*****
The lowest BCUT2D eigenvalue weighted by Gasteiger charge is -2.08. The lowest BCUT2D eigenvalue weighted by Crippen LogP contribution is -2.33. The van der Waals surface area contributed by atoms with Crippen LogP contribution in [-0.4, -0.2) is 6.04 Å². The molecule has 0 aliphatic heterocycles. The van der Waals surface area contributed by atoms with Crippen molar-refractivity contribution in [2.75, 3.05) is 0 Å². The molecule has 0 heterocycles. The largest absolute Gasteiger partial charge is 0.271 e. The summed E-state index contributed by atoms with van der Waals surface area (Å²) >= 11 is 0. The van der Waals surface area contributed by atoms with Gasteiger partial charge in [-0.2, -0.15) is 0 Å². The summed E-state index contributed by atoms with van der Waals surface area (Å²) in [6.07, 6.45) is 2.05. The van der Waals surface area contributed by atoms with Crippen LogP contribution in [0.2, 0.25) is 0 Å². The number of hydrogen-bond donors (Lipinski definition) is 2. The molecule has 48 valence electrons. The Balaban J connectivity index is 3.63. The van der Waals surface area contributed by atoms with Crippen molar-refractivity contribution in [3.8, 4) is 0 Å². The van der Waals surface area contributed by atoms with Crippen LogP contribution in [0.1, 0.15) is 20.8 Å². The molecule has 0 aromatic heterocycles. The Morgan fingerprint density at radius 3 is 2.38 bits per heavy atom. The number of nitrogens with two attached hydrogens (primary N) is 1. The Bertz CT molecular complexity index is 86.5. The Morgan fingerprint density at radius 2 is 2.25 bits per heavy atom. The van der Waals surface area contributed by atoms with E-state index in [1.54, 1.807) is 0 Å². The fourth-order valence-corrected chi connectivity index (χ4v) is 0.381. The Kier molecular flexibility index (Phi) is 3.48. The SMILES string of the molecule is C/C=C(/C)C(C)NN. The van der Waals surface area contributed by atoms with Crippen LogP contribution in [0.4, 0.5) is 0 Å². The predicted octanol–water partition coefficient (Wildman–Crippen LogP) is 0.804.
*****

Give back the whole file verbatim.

The lowest BCUT2D eigenvalue weighted by Gasteiger charge is -2.08. The lowest BCUT2D eigenvalue weighted by Crippen LogP contribution is -2.33. The van der Waals surface area contributed by atoms with Crippen LogP contribution in [-0.4, -0.2) is 6.04 Å². The molecule has 0 aliphatic heterocycles. The van der Waals surface area contributed by atoms with Crippen molar-refractivity contribution in [2.75, 3.05) is 0 Å². The molecule has 0 heterocycles. The largest absolute Gasteiger partial charge is 0.271 e. The summed E-state index contributed by atoms with van der Waals surface area (Å²) >= 11 is 0. The van der Waals surface area contributed by atoms with Gasteiger partial charge in [-0.2, -0.15) is 0 Å². The summed E-state index contributed by atoms with van der Waals surface area (Å²) in [6.07, 6.45) is 2.05. The van der Waals surface area contributed by atoms with Crippen LogP contribution in [0.2, 0.25) is 0 Å². The number of hydrogen-bond donors (Lipinski definition) is 2. The molecule has 48 valence electrons. The Balaban J connectivity index is 3.63. The van der Waals surface area contributed by atoms with Crippen molar-refractivity contribution in [3.8, 4) is 0 Å². The van der Waals surface area contributed by atoms with Crippen LogP contribution in [0.1, 0.15) is 20.8 Å². The molecule has 0 aromatic heterocycles. The Morgan fingerprint density at radius 3 is 2.38 bits per heavy atom. The number of nitrogens with two attached hydrogens (primary N) is 1. The Bertz CT molecular complexity index is 86.5. The Morgan fingerprint density at radius 2 is 2.25 bits per heavy atom. The van der Waals surface area contributed by atoms with E-state index in [1.54, 1.807) is 0 Å². The fourth-order valence-corrected chi connectivity index (χ4v) is 0.381. The Kier molecular flexibility index (Phi) is 3.48. The SMILES string of the molecule is C/C=C(/C)C(C)NN. The van der Waals surface area contributed by atoms with Crippen LogP contribution in [0.4, 0.5) is 0 Å². The predicted octanol–water partition coefficient (Wildman–Crippen LogP) is 0.804.